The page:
Data-sharing recommendations in biomedical journals and randomised controlled trials: an audit of journals following the ICMJE recommendations

Authors : Maximilian Siebert, Jeanne Fabiola Gaba, Laura Caquelin, Henri Gouraud, Alain Dupuy, David Moher, Florian Naudet


To explore the implementation of the International Committee of Medical Journal Editors (ICMJE) data-sharing policy which came into force on 1 July 2018 by ICMJE-member journals and by ICMJE-affiliated journals declaring they follow the ICMJE recommendations.


A cross-sectional survey of data-sharing policies in 2018 on journal websites and in data-sharing statements in randomised controlled trials (RCTs).


ICMJE website; PubMed/Medline.

Eligibility criteria

ICMJE-member journals and 489 ICMJE-affiliated journals that published an RCT in 2018, had an accessible online website and were not considered as predatory journals according to Beall’s list. One hundred RCTs for member journals and 100 RCTs for affiliated journals with a data-sharing policy, submitted after 1 July 2018.

Main outcome measures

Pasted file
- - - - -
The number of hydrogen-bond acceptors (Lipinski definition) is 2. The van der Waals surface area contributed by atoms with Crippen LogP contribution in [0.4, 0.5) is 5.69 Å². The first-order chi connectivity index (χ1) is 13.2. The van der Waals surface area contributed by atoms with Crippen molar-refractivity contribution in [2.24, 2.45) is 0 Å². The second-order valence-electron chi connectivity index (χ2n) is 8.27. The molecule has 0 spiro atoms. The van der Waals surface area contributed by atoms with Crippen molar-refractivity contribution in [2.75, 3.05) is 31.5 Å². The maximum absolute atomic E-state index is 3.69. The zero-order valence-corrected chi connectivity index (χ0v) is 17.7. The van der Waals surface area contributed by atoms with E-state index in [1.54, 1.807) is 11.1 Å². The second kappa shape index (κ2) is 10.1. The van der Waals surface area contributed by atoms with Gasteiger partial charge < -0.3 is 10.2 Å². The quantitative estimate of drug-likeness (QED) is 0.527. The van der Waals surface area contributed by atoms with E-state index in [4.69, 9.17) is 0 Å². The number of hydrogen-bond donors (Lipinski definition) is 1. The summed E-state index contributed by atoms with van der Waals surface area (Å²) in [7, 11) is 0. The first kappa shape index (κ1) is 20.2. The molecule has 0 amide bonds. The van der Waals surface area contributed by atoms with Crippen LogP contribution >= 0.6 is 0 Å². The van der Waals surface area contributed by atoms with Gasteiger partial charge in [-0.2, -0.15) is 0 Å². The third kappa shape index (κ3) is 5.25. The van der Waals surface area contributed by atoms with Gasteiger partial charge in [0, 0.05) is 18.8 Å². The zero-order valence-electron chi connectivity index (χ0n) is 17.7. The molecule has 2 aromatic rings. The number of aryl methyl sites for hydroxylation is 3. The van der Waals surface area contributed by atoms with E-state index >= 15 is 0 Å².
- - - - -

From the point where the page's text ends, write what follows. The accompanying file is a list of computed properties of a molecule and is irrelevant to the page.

The primary outcome for the policies was the existence of a data-sharing policy (explicit data-sharing policy, no data-sharing policy, policy merely referring to ICMJE recommendations) as reported on the journal website, especially in the instructions for authors.

For RCTs, our primary outcome was the intention to share individual participant data set out in the data-sharing statement.


Eight (out of 14; 57%) member journals had an explicit data-sharing policy on their website (three were more stringent than the ICMJE requirements, one was less demanding and four were compliant), five (35%) additional journals stated that they followed the ICMJE requirements, and one (8%) had no policy online. In RCTs published in these journals, there were data-sharing statements in 98 out of 100, with expressed intention to share individual patient data reaching 77 out of 100 (77%; 95% CI 67% to 85%).

One hundred and forty-five (out of 489) ICMJE-affiliated journals (30%; 26% to 34%) had an explicit data-sharing policy on their website (11 were more stringent than the ICMJE requirements, 85 were less demanding and 49 were compliant) and 276 (56%; 52% to 61%) merely referred to the ICMJE requirements.

In RCTs published in affiliated journals with an explicit data-sharing policy, data-sharing statements were rare (25%), and expressed intentions to share data were found in 22% (15% to 32%).